While Tyreek Hill sped upfield, pumping his body toward the end zone at warp speed for a potentially momentum-turning score, the yellow flag flew through the air, standing out on the plush green carpet at NRG Stadium like a sore thumb.
Holding penalty on the Chiefs. It’s coming back.
In a 19-12 loss to the Houston Texans on Sunday before an announced crowd of 71,890 at NRG Stadium, a game in which the Chiefs could not seem to get out of their own way — they fumbled the ball away three times and committed nine penalties for 77 yards — there was no chance Hill’s kick return, which would have presumably cut a 10-point deficit to only three with three minutes left, was going to stand.
And while the Chiefs’ largely-dormant offense still managed to put together a 10-play, 76-yard scoring drive, it was also fitting that they had to settle for a field goal due to back-to-back false start penalties by tackles Mitch Schwartz and Eric Fisher that turned a second-and-10 at the Houston 15 to a difficult second-and-20 against a fearsome pass-rush.
By the end, it felt like the Chiefs had just played the patented “No-Way Game” on Madden. The one where the computer tortures you with fumbles and drops — even star receiver Jeremy Maclin had two drops, more than he had all of 2015 — and penalties and refuses to let you finish the regular season 16-0.
But in real life, when that happens, head coaches have to explain it away, somehow, and Chiefs coach Andy Reid used a question about injured running back Jamaal Charles, and whether his presence was missed Sunday, to do so.
“We’ve got to play better football,” Reid said. “(His absence) didn’t cause three turnovers and nine penalties. That wasn’t due to Jamaal. You know, we take care of those things and we’re a pretty good football team.”
Meanwhile, the Texans — who did not forget their 30-0 defeat at the hands of the Chiefs in the Wild Card Game in January and improved to 2-0 — were not afraid to state their hopes that the win proves just that.
“It shows a lot of progress that we’ve made,” outside linebacker Whitney Mercilus said.
Especially on offense. In the Chiefs’ embarrassing rout eight months ago, quarterback Brian Hoyer committed five turnovers. So the Texans signed a new quarterback, strong-armed gunslinger Brock Osweiler, and a new running back, stocky zone-runner Lamar Miller.
And while Miller was kept in check by the Chiefs — he rushed 25 times for a middling 3.3 yards per carry against a team that allowed 4.8 yards per carry in Week 1 — Osweiler and the passing game helped make the difference.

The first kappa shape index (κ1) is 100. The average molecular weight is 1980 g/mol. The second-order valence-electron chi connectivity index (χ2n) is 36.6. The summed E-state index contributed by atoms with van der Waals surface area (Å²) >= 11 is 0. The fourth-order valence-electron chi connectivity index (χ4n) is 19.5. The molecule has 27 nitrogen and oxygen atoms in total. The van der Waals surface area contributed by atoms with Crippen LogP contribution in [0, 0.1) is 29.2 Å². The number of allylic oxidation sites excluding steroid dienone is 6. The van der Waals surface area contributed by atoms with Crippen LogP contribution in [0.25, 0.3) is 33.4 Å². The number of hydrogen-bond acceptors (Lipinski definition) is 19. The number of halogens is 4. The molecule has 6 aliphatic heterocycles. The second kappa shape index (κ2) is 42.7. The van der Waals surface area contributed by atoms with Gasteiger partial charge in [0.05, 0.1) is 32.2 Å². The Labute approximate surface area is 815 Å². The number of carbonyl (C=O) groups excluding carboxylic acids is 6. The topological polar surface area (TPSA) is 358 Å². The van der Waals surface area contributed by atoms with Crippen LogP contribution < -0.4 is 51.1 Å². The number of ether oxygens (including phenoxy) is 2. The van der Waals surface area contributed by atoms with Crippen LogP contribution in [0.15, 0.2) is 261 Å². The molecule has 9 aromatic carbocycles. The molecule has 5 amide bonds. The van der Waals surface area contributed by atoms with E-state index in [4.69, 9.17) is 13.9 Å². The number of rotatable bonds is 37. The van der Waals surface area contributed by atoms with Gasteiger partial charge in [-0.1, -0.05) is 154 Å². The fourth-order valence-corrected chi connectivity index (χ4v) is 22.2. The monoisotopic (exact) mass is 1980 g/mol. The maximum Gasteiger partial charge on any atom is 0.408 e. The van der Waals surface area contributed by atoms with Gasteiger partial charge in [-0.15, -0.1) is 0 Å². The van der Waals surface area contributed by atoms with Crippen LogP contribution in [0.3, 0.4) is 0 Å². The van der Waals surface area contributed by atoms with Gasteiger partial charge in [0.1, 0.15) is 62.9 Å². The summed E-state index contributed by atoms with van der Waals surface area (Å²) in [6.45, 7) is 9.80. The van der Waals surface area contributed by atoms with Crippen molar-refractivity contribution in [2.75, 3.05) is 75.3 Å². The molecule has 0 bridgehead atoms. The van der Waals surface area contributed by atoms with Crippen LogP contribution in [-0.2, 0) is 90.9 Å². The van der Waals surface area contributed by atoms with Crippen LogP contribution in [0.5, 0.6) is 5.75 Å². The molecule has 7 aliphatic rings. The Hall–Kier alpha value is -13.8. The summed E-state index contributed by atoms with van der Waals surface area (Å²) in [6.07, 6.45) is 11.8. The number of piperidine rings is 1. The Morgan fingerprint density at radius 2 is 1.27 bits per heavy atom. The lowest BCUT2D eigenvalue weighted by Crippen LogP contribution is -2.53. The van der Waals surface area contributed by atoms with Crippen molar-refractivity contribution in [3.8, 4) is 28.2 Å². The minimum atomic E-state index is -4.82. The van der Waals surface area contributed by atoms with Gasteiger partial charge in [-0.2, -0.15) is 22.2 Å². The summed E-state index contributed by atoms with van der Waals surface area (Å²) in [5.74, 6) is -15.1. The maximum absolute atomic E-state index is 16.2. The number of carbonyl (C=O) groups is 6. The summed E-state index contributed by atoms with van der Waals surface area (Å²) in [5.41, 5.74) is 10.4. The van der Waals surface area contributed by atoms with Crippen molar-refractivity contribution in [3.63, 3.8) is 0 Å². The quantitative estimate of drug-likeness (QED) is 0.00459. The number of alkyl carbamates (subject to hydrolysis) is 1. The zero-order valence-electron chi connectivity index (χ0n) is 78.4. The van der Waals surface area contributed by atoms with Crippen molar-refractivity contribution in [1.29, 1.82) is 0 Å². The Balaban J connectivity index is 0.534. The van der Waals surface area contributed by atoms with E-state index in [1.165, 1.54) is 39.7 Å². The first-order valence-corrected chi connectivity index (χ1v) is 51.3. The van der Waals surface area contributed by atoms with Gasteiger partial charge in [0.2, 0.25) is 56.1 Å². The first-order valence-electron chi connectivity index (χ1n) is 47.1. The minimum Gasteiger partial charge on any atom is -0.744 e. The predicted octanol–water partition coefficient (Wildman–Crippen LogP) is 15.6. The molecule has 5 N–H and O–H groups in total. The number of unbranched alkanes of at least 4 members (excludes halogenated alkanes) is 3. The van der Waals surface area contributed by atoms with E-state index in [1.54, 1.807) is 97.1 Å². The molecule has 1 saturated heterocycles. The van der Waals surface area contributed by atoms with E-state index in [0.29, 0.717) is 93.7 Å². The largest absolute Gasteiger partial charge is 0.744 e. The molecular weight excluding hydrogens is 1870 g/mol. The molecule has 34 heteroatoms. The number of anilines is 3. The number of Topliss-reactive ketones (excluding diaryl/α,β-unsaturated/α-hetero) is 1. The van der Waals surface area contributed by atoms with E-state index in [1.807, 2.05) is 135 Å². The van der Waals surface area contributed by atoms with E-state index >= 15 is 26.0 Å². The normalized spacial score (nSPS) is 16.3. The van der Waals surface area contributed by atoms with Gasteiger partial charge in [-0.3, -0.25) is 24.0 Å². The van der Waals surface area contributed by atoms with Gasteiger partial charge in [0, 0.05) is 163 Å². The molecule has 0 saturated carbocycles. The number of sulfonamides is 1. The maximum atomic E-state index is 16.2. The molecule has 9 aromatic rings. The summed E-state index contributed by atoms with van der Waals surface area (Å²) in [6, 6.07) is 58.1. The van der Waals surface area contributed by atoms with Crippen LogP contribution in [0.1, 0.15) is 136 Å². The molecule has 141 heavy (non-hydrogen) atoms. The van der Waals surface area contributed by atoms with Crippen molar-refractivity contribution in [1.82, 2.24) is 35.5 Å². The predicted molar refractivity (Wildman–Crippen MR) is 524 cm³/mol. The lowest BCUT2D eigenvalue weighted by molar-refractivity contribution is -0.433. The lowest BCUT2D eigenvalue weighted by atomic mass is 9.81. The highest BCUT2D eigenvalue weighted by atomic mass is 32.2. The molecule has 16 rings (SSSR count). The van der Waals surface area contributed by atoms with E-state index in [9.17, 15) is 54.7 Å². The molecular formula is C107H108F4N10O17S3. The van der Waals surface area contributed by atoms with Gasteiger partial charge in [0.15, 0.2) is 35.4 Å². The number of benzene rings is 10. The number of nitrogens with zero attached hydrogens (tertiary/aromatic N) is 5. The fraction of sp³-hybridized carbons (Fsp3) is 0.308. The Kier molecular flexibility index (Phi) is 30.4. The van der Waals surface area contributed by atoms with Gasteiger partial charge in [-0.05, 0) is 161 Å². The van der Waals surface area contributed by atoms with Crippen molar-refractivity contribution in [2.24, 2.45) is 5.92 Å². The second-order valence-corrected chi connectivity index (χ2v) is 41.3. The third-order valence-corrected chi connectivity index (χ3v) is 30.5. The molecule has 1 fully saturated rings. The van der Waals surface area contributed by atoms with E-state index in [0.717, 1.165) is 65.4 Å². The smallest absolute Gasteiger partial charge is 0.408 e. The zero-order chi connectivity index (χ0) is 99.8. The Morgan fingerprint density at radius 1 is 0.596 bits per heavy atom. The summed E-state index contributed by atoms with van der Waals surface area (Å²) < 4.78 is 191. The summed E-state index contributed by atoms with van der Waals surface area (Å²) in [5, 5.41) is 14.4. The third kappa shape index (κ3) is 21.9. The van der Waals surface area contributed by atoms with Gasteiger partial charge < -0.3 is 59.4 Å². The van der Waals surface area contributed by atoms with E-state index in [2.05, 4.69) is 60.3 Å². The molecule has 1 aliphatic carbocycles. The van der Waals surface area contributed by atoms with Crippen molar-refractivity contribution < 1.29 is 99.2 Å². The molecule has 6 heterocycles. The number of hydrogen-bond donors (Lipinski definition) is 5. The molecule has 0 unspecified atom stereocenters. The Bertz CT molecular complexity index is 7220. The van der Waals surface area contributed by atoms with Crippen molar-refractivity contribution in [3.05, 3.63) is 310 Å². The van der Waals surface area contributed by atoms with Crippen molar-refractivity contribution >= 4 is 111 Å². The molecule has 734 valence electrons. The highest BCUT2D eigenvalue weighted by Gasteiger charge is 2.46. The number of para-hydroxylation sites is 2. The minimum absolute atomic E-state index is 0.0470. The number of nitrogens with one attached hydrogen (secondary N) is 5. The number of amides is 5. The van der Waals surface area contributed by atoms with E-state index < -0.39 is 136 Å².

Osweiler completed 19 of 33 passes for 268 yards and a touchdown. He was intercepted twice by Marcus Peters — who had a rollercoaster of a game, himself — but he routinely stretched the field with the deep ball and made enough throws to star wideout DeAndre Hopkins, who caught seven passes for 113 yards and touchdown, and rookie Will Fuller, who caught four passes for 104 yards, to keep the Chiefs honest.
“Even though he made some mistakes, he still threw the deep routes, and he threw the intermediate routes, as well,” safety Eric Berry said. “Just having that confidence at the quarterback position, it changed their offense.”
Osweiler got the Texans on the board first in the first quarter, following a bobbled snap between quarterback Alex Smith and center Mitch Morse that gave Houston the ball at the Chiefs’ 27-yard line, as Osweiler found Hopkins on a fade near the sideline for a touchdown.
The teams swapped with a field goal, and after another blunder by the Chiefs — a rare fumble by Spencer Ware — the Texans tackled on another field goal to make the score 13-3 with 1 minute, 15 seconds left in the first half.
That was enough time to cut into the lead, but Chiefs, true to form on this day, committed their third turnover of the half as Smith was strip-sacked by John Simon to essentially end the half.
“Just absolutely zero rhythm and production going in that first half,” Smith said. “It was not good enough.”
And it did not get better in the third quarter, either. While the Chiefs’ offense continued to slog — they recorded one first down in four possessions in the third quarter — the defense kept them in the game, as the Texans only converted 27 percent of their third-down attempts, something that Hopkins attributed to the Chiefs’ effective blitz schemes.
The defense also set up their a score, as Peters picked off his second pass of the day off a deflection, which gave the Chiefs the ball near midfield. Chiefs kicker Cairo Santos drilled another field goal — he finished with four — to cut the Texans’ lead to 13-6.
The teams traded field goals early in the fourth quarter, and after another Texans field goal, which made the score 19-9, Hill broke off his return, which was nullified.
The Chiefs put together a nice — but penalty-plagued — drive, finally moving the ball by operating out of the no-huddle they used while mounting a 21-point comeback in Week 1 against San Diego. Reid noted after the game that he didn’t go to it earlier because it puts the defense in a bind and Smith agreed they need to get their base offense rolling.
“Even when we’re huddling and going, we’ve got to get it rolling,” Smith said.
Much of that starts with Smith, who completed only 20 of 37 passes for 186 yards. He was sacked four times and seemed to hesitant to throw. All of this only seven days after the game of his career, in which he completed 34 of 48 passes and was the hero of the biggest comeback win in team history.
Football is funny that way. Sometimes the bounces go your way, sometimes they don’t. But few would argue that on Sunday, the Chiefs, 1-1, were their own biggest enemies, thanks to lack of ball-security and discipline.
“We take care of those things,” Reid said. “And we’re a pretty good football team.”